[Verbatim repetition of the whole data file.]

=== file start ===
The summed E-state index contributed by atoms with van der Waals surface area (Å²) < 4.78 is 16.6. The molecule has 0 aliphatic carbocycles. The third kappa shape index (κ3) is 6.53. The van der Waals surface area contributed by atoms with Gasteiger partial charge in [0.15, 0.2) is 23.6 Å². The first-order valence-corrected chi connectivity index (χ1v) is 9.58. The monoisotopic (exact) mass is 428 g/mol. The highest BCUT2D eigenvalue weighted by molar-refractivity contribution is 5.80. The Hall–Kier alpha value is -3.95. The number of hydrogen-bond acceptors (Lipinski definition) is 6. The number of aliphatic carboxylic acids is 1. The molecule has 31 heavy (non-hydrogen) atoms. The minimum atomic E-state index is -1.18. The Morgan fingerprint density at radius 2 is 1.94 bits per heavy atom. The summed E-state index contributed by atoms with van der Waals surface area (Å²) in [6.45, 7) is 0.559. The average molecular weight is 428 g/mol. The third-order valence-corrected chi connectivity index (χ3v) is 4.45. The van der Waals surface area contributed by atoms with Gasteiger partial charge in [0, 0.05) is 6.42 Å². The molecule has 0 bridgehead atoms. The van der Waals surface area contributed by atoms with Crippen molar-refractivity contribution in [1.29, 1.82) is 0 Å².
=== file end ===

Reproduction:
The summed E-state index contributed by atoms with van der Waals surface area (Å²) < 4.78 is 16.6. The molecule has 0 aliphatic carbocycles. The third kappa shape index (κ3) is 6.53. The van der Waals surface area contributed by atoms with Gasteiger partial charge in [0.15, 0.2) is 23.6 Å². The first-order valence-corrected chi connectivity index (χ1v) is 9.58. The monoisotopic (exact) mass is 428 g/mol. The highest BCUT2D eigenvalue weighted by molar-refractivity contribution is 5.80. The Hall–Kier alpha value is -3.95. The number of hydrogen-bond acceptors (Lipinski definition) is 6. The number of aliphatic carboxylic acids is 1. The molecule has 31 heavy (non-hydrogen) atoms. The minimum atomic E-state index is -1.18. The Morgan fingerprint density at radius 2 is 1.94 bits per heavy atom. The summed E-state index contributed by atoms with van der Waals surface area (Å²) in [6.45, 7) is 0.559. The average molecular weight is 428 g/mol. The third-order valence-corrected chi connectivity index (χ3v) is 4.45. The van der Waals surface area contributed by atoms with Gasteiger partial charge in [0, 0.05) is 6.42 Å². The molecule has 0 bridgehead atoms. The van der Waals surface area contributed by atoms with Crippen molar-refractivity contribution in [1.29, 1.82) is 0 Å².